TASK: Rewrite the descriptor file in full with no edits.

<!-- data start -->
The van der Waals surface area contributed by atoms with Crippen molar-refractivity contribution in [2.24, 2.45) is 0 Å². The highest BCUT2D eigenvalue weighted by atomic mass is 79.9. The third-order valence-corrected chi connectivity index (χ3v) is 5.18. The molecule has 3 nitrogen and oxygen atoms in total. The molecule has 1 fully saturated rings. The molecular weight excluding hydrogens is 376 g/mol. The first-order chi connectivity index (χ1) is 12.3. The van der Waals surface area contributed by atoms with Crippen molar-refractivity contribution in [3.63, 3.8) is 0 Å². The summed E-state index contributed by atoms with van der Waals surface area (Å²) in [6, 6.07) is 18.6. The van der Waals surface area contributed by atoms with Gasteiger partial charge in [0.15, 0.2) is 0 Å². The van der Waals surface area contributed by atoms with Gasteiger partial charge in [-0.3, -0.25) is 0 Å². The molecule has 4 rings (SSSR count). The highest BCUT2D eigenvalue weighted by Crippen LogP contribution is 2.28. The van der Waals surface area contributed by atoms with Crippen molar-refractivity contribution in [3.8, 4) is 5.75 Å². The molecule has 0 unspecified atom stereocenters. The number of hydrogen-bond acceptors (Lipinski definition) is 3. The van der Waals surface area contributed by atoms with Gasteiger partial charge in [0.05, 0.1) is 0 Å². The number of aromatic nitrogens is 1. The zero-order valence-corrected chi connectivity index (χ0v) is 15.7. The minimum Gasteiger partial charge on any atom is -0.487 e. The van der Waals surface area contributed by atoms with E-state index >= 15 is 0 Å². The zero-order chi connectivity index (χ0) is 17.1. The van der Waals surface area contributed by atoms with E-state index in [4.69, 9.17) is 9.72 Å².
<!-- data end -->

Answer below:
The van der Waals surface area contributed by atoms with Crippen molar-refractivity contribution in [2.24, 2.45) is 0 Å². The highest BCUT2D eigenvalue weighted by atomic mass is 79.9. The third-order valence-corrected chi connectivity index (χ3v) is 5.18. The molecule has 3 nitrogen and oxygen atoms in total. The molecule has 1 fully saturated rings. The molecular weight excluding hydrogens is 376 g/mol. The first-order chi connectivity index (χ1) is 12.3. The van der Waals surface area contributed by atoms with Crippen molar-refractivity contribution in [3.63, 3.8) is 0 Å². The summed E-state index contributed by atoms with van der Waals surface area (Å²) in [6, 6.07) is 18.6. The van der Waals surface area contributed by atoms with Gasteiger partial charge in [0.15, 0.2) is 0 Å². The van der Waals surface area contributed by atoms with Gasteiger partial charge in [-0.3, -0.25) is 0 Å². The molecule has 4 rings (SSSR count). The highest BCUT2D eigenvalue weighted by Crippen LogP contribution is 2.28. The van der Waals surface area contributed by atoms with Crippen molar-refractivity contribution in [3.8, 4) is 5.75 Å². The molecule has 0 unspecified atom stereocenters. The number of hydrogen-bond acceptors (Lipinski definition) is 3. The van der Waals surface area contributed by atoms with Gasteiger partial charge in [0.05, 0.1) is 0 Å². The number of aromatic nitrogens is 1. The zero-order valence-corrected chi connectivity index (χ0v) is 15.7. The minimum Gasteiger partial charge on any atom is -0.487 e. The van der Waals surface area contributed by atoms with E-state index >= 15 is 0 Å². The zero-order chi connectivity index (χ0) is 17.1. The van der Waals surface area contributed by atoms with E-state index in [4.69, 9.17) is 9.72 Å².